The governments, media and their stenographers would love to go back to the old times when they were not plagued by reports and tweets from Eva, Vanessa, Ian, Maram and Sarah or by blogposts like this one. The vicious campaign against any dissenting report or opinion is a sorry attempt to go back in time and to again gain the monopoly on ‘truth’.

It is on us to not let them succeed.”

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Novichock – a marketing ploy?

A new line of sunflower oil on Russian supermarket shelves.
Image credit: 

I came across this on twitter – a new line of sunflower oil launched on the Russian market. The labels claim the product is conducive to a long life and has a special flavour.

Perhaps the events in Salisbury are simply a marketing trick. Perhaps some old hacks from the KGB (prominently displayed on the label) have gone into the (sunflower) oil business.

Given the lack of transparency in the investigation and the confusing information we do have, I simply have not been able to make head nor tail of this whole event. None of the conspiracy theories seem at all credible

At this stage, this is the best explanation for the Salisbury poisoning I can find.

If nothing else it shows the Russian people certainly aren’t panicking and have not lost their sense of humour.

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OPCW on Salisbury poisoning – one step forward, two back?

Organisation for Prohibition of Chemical Weapons headquarters in The Hague. Image credit: Prensa Latina Ready Syria to Cooperate with Organization Against Chemical Weapons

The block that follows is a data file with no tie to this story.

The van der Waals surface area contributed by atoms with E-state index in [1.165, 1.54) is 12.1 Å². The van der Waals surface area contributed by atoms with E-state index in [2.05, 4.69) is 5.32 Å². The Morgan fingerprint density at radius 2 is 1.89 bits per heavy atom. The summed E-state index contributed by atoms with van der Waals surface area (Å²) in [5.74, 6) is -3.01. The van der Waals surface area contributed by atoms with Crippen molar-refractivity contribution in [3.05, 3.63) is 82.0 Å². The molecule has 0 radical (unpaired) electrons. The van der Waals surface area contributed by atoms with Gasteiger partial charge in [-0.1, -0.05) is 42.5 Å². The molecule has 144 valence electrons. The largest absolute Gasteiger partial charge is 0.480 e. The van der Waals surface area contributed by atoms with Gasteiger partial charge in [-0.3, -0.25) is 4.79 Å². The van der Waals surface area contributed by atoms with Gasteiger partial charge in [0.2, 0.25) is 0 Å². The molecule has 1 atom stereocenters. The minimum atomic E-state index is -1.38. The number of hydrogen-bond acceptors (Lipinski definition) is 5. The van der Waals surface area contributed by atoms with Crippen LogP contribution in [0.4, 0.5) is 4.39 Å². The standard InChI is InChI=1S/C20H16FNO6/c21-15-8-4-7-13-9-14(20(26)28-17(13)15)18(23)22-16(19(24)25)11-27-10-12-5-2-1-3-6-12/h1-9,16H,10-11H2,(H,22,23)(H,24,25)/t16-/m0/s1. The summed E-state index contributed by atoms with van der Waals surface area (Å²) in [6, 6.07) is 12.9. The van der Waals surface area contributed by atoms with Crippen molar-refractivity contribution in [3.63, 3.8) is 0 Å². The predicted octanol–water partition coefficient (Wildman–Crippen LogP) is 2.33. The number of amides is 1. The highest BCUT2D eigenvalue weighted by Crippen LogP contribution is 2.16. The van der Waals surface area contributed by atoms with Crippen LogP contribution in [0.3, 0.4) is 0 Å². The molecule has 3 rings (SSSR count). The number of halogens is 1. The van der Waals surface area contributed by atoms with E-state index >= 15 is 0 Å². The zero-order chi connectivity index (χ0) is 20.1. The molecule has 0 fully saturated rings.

Chemical weapons are a current hot topic. We are bombarded daily with media reports mentioning them. They seem to be driving an increase in international tensions. And all sorts of conspiracy theories are circulating.

In the midst of the fast-moving narratives and claims, sensible people are asking for evidence. That is where the international watchdog, the Organisation for the Prohibition of Chemical Weapons (OPCW) should come in. So I welcome two bits of news which may help in the search for evidence;

  1. The completion of the OPCW work requested by the UK to provide independent confirmation of the UK findings on the toxic chemical behind the poisoning of three people (Sergei and Yulia Skripal, a father and daughter, and a local police officer Nicholas Bailey) in Salisbury, UK, and
  2. The beginning of the work of an OPCW investigation team, in the Syrian city of Douma where there are claims of a chemical weapons attack.

I will only discuss the OPCW report resulting from the UK request on the Salisbury poisonings – and then only the summary of the report. The UK agreed to declassify the summary but not the full report. We will have to wait until another member state releases the full report – if they ever do. I understand it is “voluminous.”

The summary can be downloaded from the OPCW –  SUMMARY OF THE REPORT ON ACTIVITIES CARRIED OUT IN SUPPORT OF A REQUEST FOR TECHNICAL ASSISTANCE BY THE UNITED KINGDOM OF GREAT BRITAIN AND NORTHERN IRELAND (TECHNICAL ASSISTANCE VISIT TAV/02/18)  These bureaucrats love long titles, don’t they?

It’s only two pages long and really only contains two important paragraphs worth discussing.

Confirmation of UK findings on “identity of the toxic chemical”

This was all the UK requested of the OPCW – that they provide an independent confirmation of the UK findings on the toxic chemical used. Unfortunately the OPCW was not given the mandate to make a full investigation of the incident (as they are now doing in Douma, Syria).

So their findings are (apparently) summarised in paragraph 10:

“The results of analysis by the OPCW designated laboratories of environmental and biomedical samples collected by the OPCW team confirm the findings of the United Kingdom relating to the identity of the toxic chemical that was used in Salisbury and severely injured three people. “

I have two comments on this paragraph.